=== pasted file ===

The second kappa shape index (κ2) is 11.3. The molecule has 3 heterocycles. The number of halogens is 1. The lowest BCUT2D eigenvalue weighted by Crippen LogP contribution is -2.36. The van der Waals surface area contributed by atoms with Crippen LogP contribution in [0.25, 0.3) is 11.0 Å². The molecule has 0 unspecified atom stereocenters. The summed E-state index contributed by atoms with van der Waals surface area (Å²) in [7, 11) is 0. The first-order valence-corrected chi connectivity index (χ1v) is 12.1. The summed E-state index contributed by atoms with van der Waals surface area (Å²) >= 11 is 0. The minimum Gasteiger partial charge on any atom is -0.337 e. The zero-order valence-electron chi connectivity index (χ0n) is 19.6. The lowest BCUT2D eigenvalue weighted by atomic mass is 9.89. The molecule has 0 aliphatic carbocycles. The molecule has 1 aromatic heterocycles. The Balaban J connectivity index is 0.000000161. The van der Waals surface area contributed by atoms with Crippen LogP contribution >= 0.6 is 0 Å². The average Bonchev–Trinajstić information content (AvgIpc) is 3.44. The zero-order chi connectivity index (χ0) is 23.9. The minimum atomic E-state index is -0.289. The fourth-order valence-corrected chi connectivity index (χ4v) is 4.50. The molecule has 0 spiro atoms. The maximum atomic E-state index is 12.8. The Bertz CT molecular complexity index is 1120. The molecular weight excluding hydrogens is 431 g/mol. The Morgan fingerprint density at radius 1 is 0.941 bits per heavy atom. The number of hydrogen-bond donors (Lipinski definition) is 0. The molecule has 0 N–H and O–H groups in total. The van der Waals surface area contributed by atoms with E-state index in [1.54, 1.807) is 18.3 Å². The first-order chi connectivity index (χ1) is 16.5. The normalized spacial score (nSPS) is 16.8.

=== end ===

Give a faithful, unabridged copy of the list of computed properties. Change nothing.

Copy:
The second kappa shape index (κ2) is 11.3. The molecule has 3 heterocycles. The number of halogens is 1. The lowest BCUT2D eigenvalue weighted by Crippen LogP contribution is -2.36. The van der Waals surface area contributed by atoms with Crippen LogP contribution in [0.25, 0.3) is 11.0 Å². The molecule has 0 unspecified atom stereocenters. The summed E-state index contributed by atoms with van der Waals surface area (Å²) in [7, 11) is 0. The first-order valence-corrected chi connectivity index (χ1v) is 12.1. The summed E-state index contributed by atoms with van der Waals surface area (Å²) >= 11 is 0. The minimum Gasteiger partial charge on any atom is -0.337 e. The zero-order valence-electron chi connectivity index (χ0n) is 19.6. The lowest BCUT2D eigenvalue weighted by atomic mass is 9.89. The molecule has 0 aliphatic carbocycles. The molecule has 1 aromatic heterocycles. The Balaban J connectivity index is 0.000000161. The van der Waals surface area contributed by atoms with Crippen LogP contribution >= 0.6 is 0 Å². The average Bonchev–Trinajstić information content (AvgIpc) is 3.44. The zero-order chi connectivity index (χ0) is 23.9. The minimum atomic E-state index is -0.289. The fourth-order valence-corrected chi connectivity index (χ4v) is 4.50. The molecule has 0 spiro atoms. The maximum atomic E-state index is 12.8. The Bertz CT molecular complexity index is 1120. The molecular weight excluding hydrogens is 431 g/mol. The Morgan fingerprint density at radius 1 is 0.941 bits per heavy atom. The number of hydrogen-bond donors (Lipinski definition) is 0. The molecule has 0 N–H and O–H groups in total. The van der Waals surface area contributed by atoms with E-state index in [1.54, 1.807) is 18.3 Å². The first-order chi connectivity index (χ1) is 16.5. The normalized spacial score (nSPS) is 16.8.